Josephine County Sheriff Dave Daniel stepped up to the podium with purpose at the May 24 Board of County Commissioners’ weekly business session at Anne G. Basker Auditorium in Grants Pass. His mission – request that the commissioners put a law enforcement service district on the November 2023 ballot, with a tax rate of $0.99 per $1,000 property value.
“You look at business,” Daniel began his remarks. “I look at three kind of main points: I look at price, I look at quality and I look at service. If you could only choose two of those three – price, quality or service -what do you think is the most important?
“When I go to Les Schwab, I want quality and I want service. I’m willing to pay just a little bit more of a price because I get those other things. That’s my goal as Josephine County sheriff – to provide quality and service.”
Sheriff Daniel went on, “Service is why I got into this business. Service is what drives most law enforcement professionals, firemen, and people in that sector. But we want to be able to provide the quality as well. That’s most important. Over the course of a person’s lifetime, they will contact law enforcement, on average, about six or seven times. One time in the middle of their lives. The other five or six? The last two or three years, when they need help the most, whether it be law enforcement or fire, medical, that sort of thing. So that quality of service is paramount. That’s what I aim to provide.”
“Currently Josephine County Sheriff’s Office is operating on one time funds,” Daniel explained. “One time funds. I wanted to dispel a myth. I wanted to dispel a myth not necessarily speaking to you directly, board, but to the citizens of Josephine County out there. That the Board of County Commissioners can just find money. That they just grow a tree and, ‘Oh my gosh! Oh my gosh! We found $5 million over here!’ That’s not the case.”
The sheriff advised the community, “We gotta get very, very real,” as it becomes increasingly challenging to fund law enforcement. He recounted how the seasonal sales tax that would have raised money for patrol failed overwhelmingly last November, and while “we respected that decision,” it left his department in a precarious position.
“But at that same time in November,” Daniel recalled, “our finance director, Director Novak, found a possible source of money by the grace of God. And thank God she did, in the form of an ARPA grant that popped up literally in November. It wasn’t something we knew about in May or June or January that year. We got lucky. I’m kind of tired of getting lucky.”
After stating Josephine County can’t keep relying on one-time funds to keep the Sheriff’s Office up and running, Daniel officially made his request for the service district to be placed on the November ballot.
He told the board, “I’m not asking you to back it. I’m not asking you to even be vocal about it. I’ll do that because it’s my request.”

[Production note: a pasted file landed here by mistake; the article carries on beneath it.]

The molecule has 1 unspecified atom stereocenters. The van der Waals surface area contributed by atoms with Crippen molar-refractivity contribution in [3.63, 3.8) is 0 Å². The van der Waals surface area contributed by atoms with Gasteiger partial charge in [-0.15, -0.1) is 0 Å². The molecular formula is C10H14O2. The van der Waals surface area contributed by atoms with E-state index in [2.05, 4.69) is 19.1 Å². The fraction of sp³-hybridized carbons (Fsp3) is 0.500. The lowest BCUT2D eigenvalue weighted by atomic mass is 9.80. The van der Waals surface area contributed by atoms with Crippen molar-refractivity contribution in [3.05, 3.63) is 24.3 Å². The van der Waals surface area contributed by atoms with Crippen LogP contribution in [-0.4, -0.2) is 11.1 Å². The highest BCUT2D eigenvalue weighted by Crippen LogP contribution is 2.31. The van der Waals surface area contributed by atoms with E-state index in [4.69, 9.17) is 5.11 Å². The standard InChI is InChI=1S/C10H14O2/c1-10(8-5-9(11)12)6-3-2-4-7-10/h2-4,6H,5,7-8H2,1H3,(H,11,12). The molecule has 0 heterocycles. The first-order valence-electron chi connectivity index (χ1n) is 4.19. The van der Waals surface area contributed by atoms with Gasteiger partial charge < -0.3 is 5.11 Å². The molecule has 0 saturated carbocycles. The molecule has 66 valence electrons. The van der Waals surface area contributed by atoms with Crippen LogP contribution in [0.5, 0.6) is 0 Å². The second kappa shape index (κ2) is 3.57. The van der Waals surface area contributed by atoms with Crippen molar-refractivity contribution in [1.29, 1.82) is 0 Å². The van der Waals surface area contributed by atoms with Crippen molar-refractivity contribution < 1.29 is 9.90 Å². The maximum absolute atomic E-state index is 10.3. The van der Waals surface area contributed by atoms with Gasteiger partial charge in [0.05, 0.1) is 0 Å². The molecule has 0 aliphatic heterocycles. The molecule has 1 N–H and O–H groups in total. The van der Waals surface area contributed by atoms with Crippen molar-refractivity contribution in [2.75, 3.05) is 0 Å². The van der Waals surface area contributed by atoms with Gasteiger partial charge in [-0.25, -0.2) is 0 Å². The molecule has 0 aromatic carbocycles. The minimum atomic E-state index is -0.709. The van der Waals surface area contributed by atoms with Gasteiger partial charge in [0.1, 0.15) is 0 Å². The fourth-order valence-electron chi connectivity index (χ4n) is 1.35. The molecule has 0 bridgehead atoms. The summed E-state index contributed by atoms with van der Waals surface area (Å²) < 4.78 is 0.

Daniel added that the service district would “cut out” the city of Grants Pass, because “they have their own funding stream and their own fiscal issues as we do.”
However, Daniel sent a letter to the city of Cave Junction asking if they would like to opt into the service district should voters approve it.
Commissioner Dan DeYoung asked Daniel to remind community members what the repercussions would have been if those ARPA funds had not been secured. The sheriff said he “tries to avoid that answer because I don’t want to campaign on fear.”
DeYoung countered that spreading the word about how sparse public safety could get without a sustainable funding option is campaigning on reality, not fear.
Daniel said that there is no way to convey the reality of the situation without inevitably causing fear: “My office, sir, would be absolutely decimated. I would have no Detectives Division other than what monies I have for JMET. So there would be a few detective positions there which are state-funded. I would have basically at this point, no patrol division at all. There would be zero hours of coverage.”
Commissioner John West said there is a “coalition of citizens” in the community that support a new law enforcement service district. He added, “It needs to come from the citizens and the sheriff, not the board. And if the citizens are behind it then I think that’s the most important thing.”
DeYoung asserted that his preference was to have a citizen petition get the service district on the ballot, but “we’re out of time.”
Emphasizing that point, Board Chair Herman Baertschiger said that because the matter is “time sensitive,” he would entertain a motion to approve the request for a $0.99 per $1,000 service district to be referred to the November election. DeYoung made the motion and West seconded it. All three commissioners voted in the affirmative to approve the sheriff’s request.
West said he hopes the voters back the service district in November: “We can’t go down this county without law enforcement. We gotta take our best stab at this.”